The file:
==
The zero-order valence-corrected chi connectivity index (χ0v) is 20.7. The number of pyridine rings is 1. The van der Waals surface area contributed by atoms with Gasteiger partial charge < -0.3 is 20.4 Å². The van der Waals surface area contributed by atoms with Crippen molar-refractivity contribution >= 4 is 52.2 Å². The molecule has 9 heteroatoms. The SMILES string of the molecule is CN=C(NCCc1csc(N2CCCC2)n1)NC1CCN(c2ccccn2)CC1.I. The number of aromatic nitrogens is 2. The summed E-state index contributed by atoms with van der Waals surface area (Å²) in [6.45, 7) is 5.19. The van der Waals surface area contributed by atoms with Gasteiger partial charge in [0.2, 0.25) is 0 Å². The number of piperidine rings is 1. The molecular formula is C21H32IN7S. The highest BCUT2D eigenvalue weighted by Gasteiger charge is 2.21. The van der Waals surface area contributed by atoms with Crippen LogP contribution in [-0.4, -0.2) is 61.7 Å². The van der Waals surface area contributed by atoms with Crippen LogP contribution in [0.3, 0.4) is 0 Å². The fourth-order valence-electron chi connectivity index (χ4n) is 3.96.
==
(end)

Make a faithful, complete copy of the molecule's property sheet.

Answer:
The zero-order valence-corrected chi connectivity index (χ0v) is 20.7. The number of pyridine rings is 1. The van der Waals surface area contributed by atoms with Gasteiger partial charge < -0.3 is 20.4 Å². The van der Waals surface area contributed by atoms with Crippen molar-refractivity contribution >= 4 is 52.2 Å². The molecule has 9 heteroatoms. The SMILES string of the molecule is CN=C(NCCc1csc(N2CCCC2)n1)NC1CCN(c2ccccn2)CC1.I. The number of aromatic nitrogens is 2. The summed E-state index contributed by atoms with van der Waals surface area (Å²) in [6.45, 7) is 5.19. The van der Waals surface area contributed by atoms with Gasteiger partial charge in [0.2, 0.25) is 0 Å². The number of piperidine rings is 1. The molecular formula is C21H32IN7S. The highest BCUT2D eigenvalue weighted by Gasteiger charge is 2.21. The van der Waals surface area contributed by atoms with Crippen LogP contribution in [-0.4, -0.2) is 61.7 Å². The van der Waals surface area contributed by atoms with Crippen LogP contribution in [0.3, 0.4) is 0 Å². The fourth-order valence-electron chi connectivity index (χ4n) is 3.96.